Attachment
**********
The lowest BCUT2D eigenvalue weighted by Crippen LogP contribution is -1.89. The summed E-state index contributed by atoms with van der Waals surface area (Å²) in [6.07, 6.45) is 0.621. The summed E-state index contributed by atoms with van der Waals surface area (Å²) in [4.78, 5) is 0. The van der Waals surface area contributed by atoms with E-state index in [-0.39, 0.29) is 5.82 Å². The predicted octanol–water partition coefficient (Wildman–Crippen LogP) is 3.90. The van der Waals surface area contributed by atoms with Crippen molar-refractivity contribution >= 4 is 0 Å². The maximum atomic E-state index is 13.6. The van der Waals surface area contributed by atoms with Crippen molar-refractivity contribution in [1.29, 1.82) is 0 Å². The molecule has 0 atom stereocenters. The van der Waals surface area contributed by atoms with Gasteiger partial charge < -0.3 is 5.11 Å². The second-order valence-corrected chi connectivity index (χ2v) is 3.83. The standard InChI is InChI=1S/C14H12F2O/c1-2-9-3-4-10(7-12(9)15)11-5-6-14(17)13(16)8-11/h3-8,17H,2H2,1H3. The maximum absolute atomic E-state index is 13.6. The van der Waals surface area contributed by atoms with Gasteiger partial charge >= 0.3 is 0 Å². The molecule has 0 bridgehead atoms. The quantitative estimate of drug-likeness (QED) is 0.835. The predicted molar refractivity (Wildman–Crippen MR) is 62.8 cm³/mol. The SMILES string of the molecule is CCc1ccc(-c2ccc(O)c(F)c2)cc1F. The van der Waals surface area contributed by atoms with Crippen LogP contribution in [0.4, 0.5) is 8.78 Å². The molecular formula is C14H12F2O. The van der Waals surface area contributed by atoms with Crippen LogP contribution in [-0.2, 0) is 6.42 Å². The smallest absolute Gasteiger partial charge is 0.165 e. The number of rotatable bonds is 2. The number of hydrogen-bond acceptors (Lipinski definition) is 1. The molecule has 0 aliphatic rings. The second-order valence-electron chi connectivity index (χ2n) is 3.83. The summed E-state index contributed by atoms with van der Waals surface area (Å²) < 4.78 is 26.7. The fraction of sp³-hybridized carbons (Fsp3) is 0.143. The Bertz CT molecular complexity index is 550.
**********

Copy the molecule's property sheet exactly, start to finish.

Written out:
The lowest BCUT2D eigenvalue weighted by Crippen LogP contribution is -1.89. The summed E-state index contributed by atoms with van der Waals surface area (Å²) in [6.07, 6.45) is 0.621. The summed E-state index contributed by atoms with van der Waals surface area (Å²) in [4.78, 5) is 0. The van der Waals surface area contributed by atoms with E-state index in [-0.39, 0.29) is 5.82 Å². The predicted octanol–water partition coefficient (Wildman–Crippen LogP) is 3.90. The van der Waals surface area contributed by atoms with Crippen molar-refractivity contribution >= 4 is 0 Å². The maximum atomic E-state index is 13.6. The van der Waals surface area contributed by atoms with Crippen molar-refractivity contribution in [1.29, 1.82) is 0 Å². The molecule has 0 atom stereocenters. The van der Waals surface area contributed by atoms with Gasteiger partial charge < -0.3 is 5.11 Å². The second-order valence-corrected chi connectivity index (χ2v) is 3.83. The standard InChI is InChI=1S/C14H12F2O/c1-2-9-3-4-10(7-12(9)15)11-5-6-14(17)13(16)8-11/h3-8,17H,2H2,1H3. The maximum absolute atomic E-state index is 13.6. The van der Waals surface area contributed by atoms with Gasteiger partial charge >= 0.3 is 0 Å². The molecule has 0 bridgehead atoms. The quantitative estimate of drug-likeness (QED) is 0.835. The predicted molar refractivity (Wildman–Crippen MR) is 62.8 cm³/mol. The SMILES string of the molecule is CCc1ccc(-c2ccc(O)c(F)c2)cc1F. The van der Waals surface area contributed by atoms with Crippen LogP contribution in [0.4, 0.5) is 8.78 Å². The molecular formula is C14H12F2O. The van der Waals surface area contributed by atoms with Crippen LogP contribution in [-0.2, 0) is 6.42 Å². The smallest absolute Gasteiger partial charge is 0.165 e. The number of rotatable bonds is 2. The number of hydrogen-bond acceptors (Lipinski definition) is 1. The molecule has 0 aliphatic rings. The second-order valence-electron chi connectivity index (χ2n) is 3.83. The summed E-state index contributed by atoms with van der Waals surface area (Å²) < 4.78 is 26.7. The fraction of sp³-hybridized carbons (Fsp3) is 0.143. The Bertz CT molecular complexity index is 550.